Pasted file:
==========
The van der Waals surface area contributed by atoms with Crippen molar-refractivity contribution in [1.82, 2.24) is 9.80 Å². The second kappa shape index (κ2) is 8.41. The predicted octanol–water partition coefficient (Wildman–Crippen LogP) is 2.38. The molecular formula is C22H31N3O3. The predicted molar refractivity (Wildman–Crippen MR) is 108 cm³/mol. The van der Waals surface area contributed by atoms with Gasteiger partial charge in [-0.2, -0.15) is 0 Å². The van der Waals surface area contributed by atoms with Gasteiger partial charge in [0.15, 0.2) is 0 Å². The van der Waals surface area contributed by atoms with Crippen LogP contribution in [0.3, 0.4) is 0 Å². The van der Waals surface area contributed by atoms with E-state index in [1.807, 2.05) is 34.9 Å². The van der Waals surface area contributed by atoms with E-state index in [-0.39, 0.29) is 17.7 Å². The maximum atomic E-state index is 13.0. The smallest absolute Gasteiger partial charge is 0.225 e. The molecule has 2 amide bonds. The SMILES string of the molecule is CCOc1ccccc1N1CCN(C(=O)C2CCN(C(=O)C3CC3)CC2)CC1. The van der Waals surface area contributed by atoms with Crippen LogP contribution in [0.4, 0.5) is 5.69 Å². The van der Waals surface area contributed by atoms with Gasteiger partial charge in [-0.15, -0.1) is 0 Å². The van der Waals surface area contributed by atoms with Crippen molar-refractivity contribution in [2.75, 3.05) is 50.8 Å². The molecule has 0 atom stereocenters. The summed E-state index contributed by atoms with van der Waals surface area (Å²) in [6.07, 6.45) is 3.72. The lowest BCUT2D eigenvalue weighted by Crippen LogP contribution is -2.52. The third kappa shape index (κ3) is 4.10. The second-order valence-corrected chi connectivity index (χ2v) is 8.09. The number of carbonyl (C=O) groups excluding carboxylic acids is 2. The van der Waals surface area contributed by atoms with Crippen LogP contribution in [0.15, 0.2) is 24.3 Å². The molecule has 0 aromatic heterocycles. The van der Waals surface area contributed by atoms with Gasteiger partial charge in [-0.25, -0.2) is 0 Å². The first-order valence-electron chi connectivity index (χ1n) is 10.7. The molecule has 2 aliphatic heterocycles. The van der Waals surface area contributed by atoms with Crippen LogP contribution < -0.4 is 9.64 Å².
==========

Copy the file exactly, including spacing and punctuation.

The van der Waals surface area contributed by atoms with Crippen molar-refractivity contribution in [1.82, 2.24) is 9.80 Å². The second kappa shape index (κ2) is 8.41. The predicted octanol–water partition coefficient (Wildman–Crippen LogP) is 2.38. The molecular formula is C22H31N3O3. The predicted molar refractivity (Wildman–Crippen MR) is 108 cm³/mol. The van der Waals surface area contributed by atoms with Gasteiger partial charge in [-0.2, -0.15) is 0 Å². The van der Waals surface area contributed by atoms with Gasteiger partial charge in [0.15, 0.2) is 0 Å². The van der Waals surface area contributed by atoms with Crippen LogP contribution in [0.3, 0.4) is 0 Å². The van der Waals surface area contributed by atoms with E-state index in [1.807, 2.05) is 34.9 Å². The van der Waals surface area contributed by atoms with E-state index in [-0.39, 0.29) is 17.7 Å². The maximum atomic E-state index is 13.0. The smallest absolute Gasteiger partial charge is 0.225 e. The molecule has 2 amide bonds. The SMILES string of the molecule is CCOc1ccccc1N1CCN(C(=O)C2CCN(C(=O)C3CC3)CC2)CC1. The van der Waals surface area contributed by atoms with Crippen LogP contribution in [0.4, 0.5) is 5.69 Å². The van der Waals surface area contributed by atoms with Gasteiger partial charge in [-0.15, -0.1) is 0 Å². The van der Waals surface area contributed by atoms with Crippen molar-refractivity contribution in [2.75, 3.05) is 50.8 Å². The molecule has 0 atom stereocenters. The summed E-state index contributed by atoms with van der Waals surface area (Å²) in [6.07, 6.45) is 3.72. The lowest BCUT2D eigenvalue weighted by Crippen LogP contribution is -2.52. The third kappa shape index (κ3) is 4.10. The second-order valence-corrected chi connectivity index (χ2v) is 8.09. The number of carbonyl (C=O) groups excluding carboxylic acids is 2. The van der Waals surface area contributed by atoms with Crippen LogP contribution in [0.15, 0.2) is 24.3 Å². The molecule has 0 aromatic heterocycles. The van der Waals surface area contributed by atoms with Gasteiger partial charge in [-0.25, -0.2) is 0 Å². The first-order valence-electron chi connectivity index (χ1n) is 10.7. The molecule has 2 aliphatic heterocycles. The van der Waals surface area contributed by atoms with Crippen LogP contribution < -0.4 is 9.64 Å².